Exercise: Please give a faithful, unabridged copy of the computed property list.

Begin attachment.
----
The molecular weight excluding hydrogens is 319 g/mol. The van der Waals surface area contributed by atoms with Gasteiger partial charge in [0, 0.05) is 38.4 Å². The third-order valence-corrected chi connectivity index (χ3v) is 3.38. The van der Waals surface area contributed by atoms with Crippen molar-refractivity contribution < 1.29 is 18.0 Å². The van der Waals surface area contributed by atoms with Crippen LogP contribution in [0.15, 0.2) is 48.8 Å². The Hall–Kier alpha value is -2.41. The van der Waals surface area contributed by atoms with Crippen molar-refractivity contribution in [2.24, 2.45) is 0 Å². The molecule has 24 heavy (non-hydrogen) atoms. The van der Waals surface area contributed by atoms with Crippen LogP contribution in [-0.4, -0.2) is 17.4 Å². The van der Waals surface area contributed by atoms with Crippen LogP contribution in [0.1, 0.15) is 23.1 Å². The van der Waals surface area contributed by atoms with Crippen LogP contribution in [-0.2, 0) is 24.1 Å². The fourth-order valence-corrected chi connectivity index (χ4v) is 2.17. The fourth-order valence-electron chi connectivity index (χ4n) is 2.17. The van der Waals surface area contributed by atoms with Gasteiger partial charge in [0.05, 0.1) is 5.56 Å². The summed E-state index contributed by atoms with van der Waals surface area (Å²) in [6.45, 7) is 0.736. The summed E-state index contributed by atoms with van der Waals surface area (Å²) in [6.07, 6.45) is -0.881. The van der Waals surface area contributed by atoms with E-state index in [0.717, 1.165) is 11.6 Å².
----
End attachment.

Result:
The molecular weight excluding hydrogens is 319 g/mol. The van der Waals surface area contributed by atoms with Gasteiger partial charge in [0, 0.05) is 38.4 Å². The third-order valence-corrected chi connectivity index (χ3v) is 3.38. The van der Waals surface area contributed by atoms with Crippen molar-refractivity contribution < 1.29 is 18.0 Å². The van der Waals surface area contributed by atoms with Crippen LogP contribution in [0.15, 0.2) is 48.8 Å². The Hall–Kier alpha value is -2.41. The van der Waals surface area contributed by atoms with Crippen molar-refractivity contribution in [2.24, 2.45) is 0 Å². The molecule has 24 heavy (non-hydrogen) atoms. The van der Waals surface area contributed by atoms with Crippen LogP contribution in [-0.4, -0.2) is 17.4 Å². The van der Waals surface area contributed by atoms with Crippen LogP contribution in [0.1, 0.15) is 23.1 Å². The van der Waals surface area contributed by atoms with Crippen LogP contribution in [-0.2, 0) is 24.1 Å². The fourth-order valence-corrected chi connectivity index (χ4v) is 2.17. The fourth-order valence-electron chi connectivity index (χ4n) is 2.17. The van der Waals surface area contributed by atoms with Gasteiger partial charge in [0.05, 0.1) is 5.56 Å². The summed E-state index contributed by atoms with van der Waals surface area (Å²) in [6.45, 7) is 0.736. The summed E-state index contributed by atoms with van der Waals surface area (Å²) in [6.07, 6.45) is -0.881. The van der Waals surface area contributed by atoms with E-state index in [0.717, 1.165) is 11.6 Å².